If you’ve bought blueberry muffins or bagels from your local grocery store, the berries have likely made a very long journey from the fields to your stomach. Before reaching your plate, the picked berries pass through a rigorous, multi-step inspection process that until recently utilizes mechanical, optical and human methods.
Once the wild blueberries are harvested by tractor, they are immediately flash-frozen and stored until the producer receives an order. Prior to inspection, the fruit passes through a series of mechanical sorting and washing procedures to separate the berries from the leaves and twigs that get picked up from the tractors.
Then the berries are poured onto a gravity-based laser sorter to remove additional foreign matter before entering a manual inspection area where the berries are sorted by the plant’s employees. The fruit is then shipped to customers in the food industry, not directly to the consumer.
In a plant that inspects 30,000 lb of fruit an hour and removing 100% of the foreign matter is the primary goal, trying to improve quality control is both a necessity and a challenge.
A North American blueberry producer had such a challenge for Orus Integration, a machine-vision systems integrator in Boisbriand, QC. The customer commissioned Orus to design a machine vision-based blueberry inspection system to replace its current optical-based system and eventually reduce some of the labour costs associated with the manual inspection step.
Orus Integration’s team of engineers believed that a colour-based machine vision system was the way to go. “Many of our competitors offer systems with optical inspection, but those can’t use colour analysis and don’t generate result data,” says Louis Dicaire, project manager at Orus Integration. “Initially, we could guarantee our system would catch 94% of the foreign material. Our tests caught 97%.”
The Orus FL6500C blueberry inspection system currently uses five colour Marlin 1394 cameras connected to three Meteor-II/1394 adapter cards from Matrox Imaging to cover the 60-inch width of the conveyor. The image data is analyzed by the Matrox Imaging Library (MIL); results are sent to an Omron PCL via Ethernet cable to control the reject mechanism. A white strobe illuminates the inspection area.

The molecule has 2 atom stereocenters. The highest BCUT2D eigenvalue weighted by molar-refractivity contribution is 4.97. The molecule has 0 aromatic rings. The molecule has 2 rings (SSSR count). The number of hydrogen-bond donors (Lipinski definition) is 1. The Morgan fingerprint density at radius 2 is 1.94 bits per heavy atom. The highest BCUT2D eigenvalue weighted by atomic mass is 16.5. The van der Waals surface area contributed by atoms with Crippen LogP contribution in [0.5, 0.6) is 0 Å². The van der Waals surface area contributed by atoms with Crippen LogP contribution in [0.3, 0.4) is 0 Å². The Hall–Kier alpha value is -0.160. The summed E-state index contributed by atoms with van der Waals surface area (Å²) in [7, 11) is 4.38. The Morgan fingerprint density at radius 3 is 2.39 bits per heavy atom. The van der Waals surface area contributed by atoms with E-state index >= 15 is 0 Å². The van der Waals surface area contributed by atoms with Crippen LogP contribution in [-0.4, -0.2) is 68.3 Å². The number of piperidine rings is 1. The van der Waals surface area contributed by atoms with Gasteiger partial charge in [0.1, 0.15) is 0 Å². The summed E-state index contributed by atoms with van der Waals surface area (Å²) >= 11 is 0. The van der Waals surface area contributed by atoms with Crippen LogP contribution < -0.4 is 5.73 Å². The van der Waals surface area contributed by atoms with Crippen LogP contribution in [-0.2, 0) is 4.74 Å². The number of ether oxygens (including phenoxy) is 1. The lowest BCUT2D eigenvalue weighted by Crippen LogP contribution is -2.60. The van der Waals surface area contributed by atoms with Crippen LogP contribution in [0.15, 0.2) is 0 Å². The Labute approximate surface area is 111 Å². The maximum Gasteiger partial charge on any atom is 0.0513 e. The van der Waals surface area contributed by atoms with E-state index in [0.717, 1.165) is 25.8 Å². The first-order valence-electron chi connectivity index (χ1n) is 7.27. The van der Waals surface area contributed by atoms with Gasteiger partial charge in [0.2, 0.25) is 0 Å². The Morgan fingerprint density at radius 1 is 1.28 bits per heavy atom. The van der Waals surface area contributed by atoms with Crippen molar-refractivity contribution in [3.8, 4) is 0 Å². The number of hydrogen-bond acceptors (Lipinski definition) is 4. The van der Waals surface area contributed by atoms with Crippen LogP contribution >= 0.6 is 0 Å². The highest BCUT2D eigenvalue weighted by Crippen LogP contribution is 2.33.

First the berries are dumped onto a vibrating conveyor whose surface is designed with “lanes” to help the berries sort themselves into single layer, facilitating inspection. Then the berries are transferred to a conveyor with a textured belt that grips the berries to bring them to rest within the first two feet of the 12-ft belt. “The textured conveyor almost works too well!” recalls Dicaire. The vision system is positioned over the end of the textured conveyor and captures the images of the berries as they are “thrown” off the edge.
The textured conveyor on the FL6500C moves at a rate of 600 feet/minute, so the entire system’s timing is critical for optimal operation. The system pulses every 1/8 in.; the 20th pulse (every 2.5 in.) triggers the cameras for a 120 µs-exposure. Inspection relies almost solely on MIL’s blob analysis module, and each blob is analyzed according to its average hue, average brightness in the red layer, size and roundness.
Based on this criteria, ice chunks can be rejected based on colour, for example, and other foreign particles such as twigs or insects can be rejected based on their lack of roundness and/or colour.
Unripe or overripe fruit can also be caught based on their colour values or size, as can other fruit such as cranberries, which sometimes ends up in the blueberries.
An array of air jets directs the particles that fail inspection onto a reject plate. The air jets are positioned over the 14-in. gap between the textured conveyor and a third conveyor. When the processing locates the “bad blobs”, their positions are converted to a reject array which corresponds to the air jets which shoot the matter out of the path of the good berries.
Since the engineers at Orus are experienced MIL users, most of the project’s challenges were mechanical: assembling components and handling the speed. Maintaining the timing for reject mechanism was vital to the mechanics and image processing, because the engineers only have a 20 ms window available for the analysis and creation of reject array. If the air jets are engaged for too long, they will direct good fruit onto the reject plate. Furthermore, the processing of each image has to take the same amount of time, regardless of the number of berries in the image; the processing of frames with more berries cannot take longer.
“The number of berries per image is quite random, and we didn’t want to limit the number of blobs that could be processed in a given image,” explains Dicaire. “And since Matrox optimized the algorithm to separate the hue layer for MMX, the 20 ms time requirement could be met.” Finally, Orus felt the project should be product independent, so the system could be easily modified for other foods.
The first advantage the FL6500C has over its competition is speed. The system’s reject mechanism is also unique; it inspects 20,000 berries/sec and relies on logic to locate and reject the bad blobs. Flexibility is also key, since the operator has full control over the tolerances and performance for shape and color analysis, as well as the timing of the air jets.
In addition, the user can easily find out exactly how many blueberries are inspected and rejected in a given batch. No product for that industry provides such a wide array of both quantitative and qualitative results. Although the FL6500C was developed for a specific customer, “we wanted to ensure the system was product-independent so that we could adapt it for other food products such as coconuts or cranberries,” notes Dicaire.